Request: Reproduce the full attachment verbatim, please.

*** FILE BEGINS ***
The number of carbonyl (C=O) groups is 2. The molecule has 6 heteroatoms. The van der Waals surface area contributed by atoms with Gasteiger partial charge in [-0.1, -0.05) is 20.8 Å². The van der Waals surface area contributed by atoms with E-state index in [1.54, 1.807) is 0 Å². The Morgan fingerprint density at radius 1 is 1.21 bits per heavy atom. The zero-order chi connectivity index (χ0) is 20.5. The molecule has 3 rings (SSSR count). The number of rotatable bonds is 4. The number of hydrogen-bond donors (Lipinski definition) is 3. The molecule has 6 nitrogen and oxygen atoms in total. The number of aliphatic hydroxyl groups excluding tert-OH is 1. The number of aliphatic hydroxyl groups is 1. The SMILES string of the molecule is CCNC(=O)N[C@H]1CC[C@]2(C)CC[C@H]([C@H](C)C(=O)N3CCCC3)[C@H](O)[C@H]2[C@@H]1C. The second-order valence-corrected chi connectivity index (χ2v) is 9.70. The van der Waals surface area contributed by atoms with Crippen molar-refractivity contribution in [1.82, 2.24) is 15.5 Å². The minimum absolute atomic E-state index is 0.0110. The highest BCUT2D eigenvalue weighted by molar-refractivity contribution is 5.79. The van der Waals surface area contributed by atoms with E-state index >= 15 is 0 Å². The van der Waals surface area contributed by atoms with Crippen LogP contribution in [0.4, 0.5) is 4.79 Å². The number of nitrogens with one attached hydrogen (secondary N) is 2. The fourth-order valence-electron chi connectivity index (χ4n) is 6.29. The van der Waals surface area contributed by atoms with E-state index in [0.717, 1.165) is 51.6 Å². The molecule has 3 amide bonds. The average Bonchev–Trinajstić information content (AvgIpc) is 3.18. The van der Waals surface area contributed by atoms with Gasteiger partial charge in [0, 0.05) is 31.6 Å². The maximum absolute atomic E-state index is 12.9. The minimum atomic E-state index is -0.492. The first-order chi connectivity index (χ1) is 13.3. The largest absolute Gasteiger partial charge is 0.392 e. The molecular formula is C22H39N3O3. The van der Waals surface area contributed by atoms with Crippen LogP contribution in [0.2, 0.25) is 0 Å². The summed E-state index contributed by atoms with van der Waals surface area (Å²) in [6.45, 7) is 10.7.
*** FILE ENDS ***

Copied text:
The number of carbonyl (C=O) groups is 2. The molecule has 6 heteroatoms. The van der Waals surface area contributed by atoms with Gasteiger partial charge in [-0.1, -0.05) is 20.8 Å². The van der Waals surface area contributed by atoms with E-state index in [1.54, 1.807) is 0 Å². The Morgan fingerprint density at radius 1 is 1.21 bits per heavy atom. The zero-order chi connectivity index (χ0) is 20.5. The molecule has 3 rings (SSSR count). The number of rotatable bonds is 4. The number of hydrogen-bond donors (Lipinski definition) is 3. The molecule has 6 nitrogen and oxygen atoms in total. The number of aliphatic hydroxyl groups excluding tert-OH is 1. The number of aliphatic hydroxyl groups is 1. The SMILES string of the molecule is CCNC(=O)N[C@H]1CC[C@]2(C)CC[C@H]([C@H](C)C(=O)N3CCCC3)[C@H](O)[C@H]2[C@@H]1C. The second-order valence-corrected chi connectivity index (χ2v) is 9.70. The van der Waals surface area contributed by atoms with Crippen molar-refractivity contribution in [1.82, 2.24) is 15.5 Å². The minimum absolute atomic E-state index is 0.0110. The highest BCUT2D eigenvalue weighted by molar-refractivity contribution is 5.79. The van der Waals surface area contributed by atoms with E-state index >= 15 is 0 Å². The van der Waals surface area contributed by atoms with Crippen LogP contribution in [0.4, 0.5) is 4.79 Å². The number of nitrogens with one attached hydrogen (secondary N) is 2. The fourth-order valence-electron chi connectivity index (χ4n) is 6.29. The van der Waals surface area contributed by atoms with E-state index in [0.717, 1.165) is 51.6 Å². The molecule has 3 amide bonds. The average Bonchev–Trinajstić information content (AvgIpc) is 3.18. The van der Waals surface area contributed by atoms with Gasteiger partial charge in [0, 0.05) is 31.6 Å². The maximum absolute atomic E-state index is 12.9. The minimum atomic E-state index is -0.492. The first-order chi connectivity index (χ1) is 13.3. The largest absolute Gasteiger partial charge is 0.392 e. The molecular formula is C22H39N3O3. The van der Waals surface area contributed by atoms with Crippen LogP contribution in [0.2, 0.25) is 0 Å². The summed E-state index contributed by atoms with van der Waals surface area (Å²) in [6.45, 7) is 10.7.